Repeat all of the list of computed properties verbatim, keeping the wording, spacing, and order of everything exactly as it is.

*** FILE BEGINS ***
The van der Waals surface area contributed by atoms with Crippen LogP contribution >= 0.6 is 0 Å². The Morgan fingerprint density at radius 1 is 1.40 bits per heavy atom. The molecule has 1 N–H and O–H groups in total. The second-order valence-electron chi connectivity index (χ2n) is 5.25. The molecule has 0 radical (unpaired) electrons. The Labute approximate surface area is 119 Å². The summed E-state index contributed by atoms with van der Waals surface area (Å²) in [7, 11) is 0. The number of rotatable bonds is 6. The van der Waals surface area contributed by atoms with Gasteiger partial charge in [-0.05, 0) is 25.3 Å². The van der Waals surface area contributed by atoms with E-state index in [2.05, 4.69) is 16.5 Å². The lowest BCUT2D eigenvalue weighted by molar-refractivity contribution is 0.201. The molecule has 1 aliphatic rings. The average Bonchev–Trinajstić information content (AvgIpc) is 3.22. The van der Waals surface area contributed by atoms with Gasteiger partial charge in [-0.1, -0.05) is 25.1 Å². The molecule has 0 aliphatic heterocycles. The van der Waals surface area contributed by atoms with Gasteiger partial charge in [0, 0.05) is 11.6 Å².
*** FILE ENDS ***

The van der Waals surface area contributed by atoms with Crippen LogP contribution >= 0.6 is 0 Å². The Morgan fingerprint density at radius 1 is 1.40 bits per heavy atom. The molecule has 1 N–H and O–H groups in total. The second-order valence-electron chi connectivity index (χ2n) is 5.25. The molecule has 0 radical (unpaired) electrons. The Labute approximate surface area is 119 Å². The summed E-state index contributed by atoms with van der Waals surface area (Å²) in [7, 11) is 0. The number of rotatable bonds is 6. The van der Waals surface area contributed by atoms with Gasteiger partial charge in [-0.05, 0) is 25.3 Å². The van der Waals surface area contributed by atoms with E-state index in [2.05, 4.69) is 16.5 Å². The lowest BCUT2D eigenvalue weighted by molar-refractivity contribution is 0.201. The molecule has 1 aliphatic rings. The average Bonchev–Trinajstić information content (AvgIpc) is 3.22. The van der Waals surface area contributed by atoms with Gasteiger partial charge in [-0.1, -0.05) is 25.1 Å². The molecule has 0 aliphatic heterocycles. The van der Waals surface area contributed by atoms with Gasteiger partial charge in [0, 0.05) is 11.6 Å².